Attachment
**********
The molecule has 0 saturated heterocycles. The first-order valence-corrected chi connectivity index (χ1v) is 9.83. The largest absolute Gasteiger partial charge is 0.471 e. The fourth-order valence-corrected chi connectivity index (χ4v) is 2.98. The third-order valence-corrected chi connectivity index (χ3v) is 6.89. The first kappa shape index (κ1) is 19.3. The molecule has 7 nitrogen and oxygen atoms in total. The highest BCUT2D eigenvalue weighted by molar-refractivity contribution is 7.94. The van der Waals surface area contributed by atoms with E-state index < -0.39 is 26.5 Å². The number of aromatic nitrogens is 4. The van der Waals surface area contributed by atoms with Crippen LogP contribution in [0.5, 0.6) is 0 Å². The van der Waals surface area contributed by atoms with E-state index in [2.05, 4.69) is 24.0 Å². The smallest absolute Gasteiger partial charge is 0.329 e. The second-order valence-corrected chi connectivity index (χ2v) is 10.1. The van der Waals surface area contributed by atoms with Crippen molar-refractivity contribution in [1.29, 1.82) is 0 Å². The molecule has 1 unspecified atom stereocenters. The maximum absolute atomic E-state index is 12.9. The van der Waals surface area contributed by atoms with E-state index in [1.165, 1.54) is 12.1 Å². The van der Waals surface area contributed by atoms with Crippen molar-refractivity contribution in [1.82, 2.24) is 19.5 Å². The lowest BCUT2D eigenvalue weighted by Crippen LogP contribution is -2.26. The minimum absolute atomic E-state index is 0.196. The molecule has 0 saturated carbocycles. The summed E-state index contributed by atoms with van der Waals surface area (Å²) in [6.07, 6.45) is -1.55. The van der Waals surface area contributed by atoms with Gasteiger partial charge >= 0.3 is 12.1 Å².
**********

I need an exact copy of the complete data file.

The molecule has 0 saturated heterocycles. The first-order valence-corrected chi connectivity index (χ1v) is 9.83. The largest absolute Gasteiger partial charge is 0.471 e. The fourth-order valence-corrected chi connectivity index (χ4v) is 2.98. The third-order valence-corrected chi connectivity index (χ3v) is 6.89. The first kappa shape index (κ1) is 19.3. The molecule has 7 nitrogen and oxygen atoms in total. The highest BCUT2D eigenvalue weighted by molar-refractivity contribution is 7.94. The van der Waals surface area contributed by atoms with E-state index < -0.39 is 26.5 Å². The number of aromatic nitrogens is 4. The van der Waals surface area contributed by atoms with Crippen LogP contribution in [0.5, 0.6) is 0 Å². The van der Waals surface area contributed by atoms with E-state index in [2.05, 4.69) is 24.0 Å². The smallest absolute Gasteiger partial charge is 0.329 e. The second-order valence-corrected chi connectivity index (χ2v) is 10.1. The van der Waals surface area contributed by atoms with Crippen molar-refractivity contribution in [1.29, 1.82) is 0 Å². The molecule has 1 unspecified atom stereocenters. The maximum absolute atomic E-state index is 12.9. The van der Waals surface area contributed by atoms with E-state index in [1.165, 1.54) is 12.1 Å². The van der Waals surface area contributed by atoms with Crippen molar-refractivity contribution in [1.82, 2.24) is 19.5 Å². The lowest BCUT2D eigenvalue weighted by Crippen LogP contribution is -2.26. The minimum absolute atomic E-state index is 0.196. The molecule has 0 saturated carbocycles. The summed E-state index contributed by atoms with van der Waals surface area (Å²) in [6.07, 6.45) is -1.55. The van der Waals surface area contributed by atoms with Gasteiger partial charge >= 0.3 is 12.1 Å².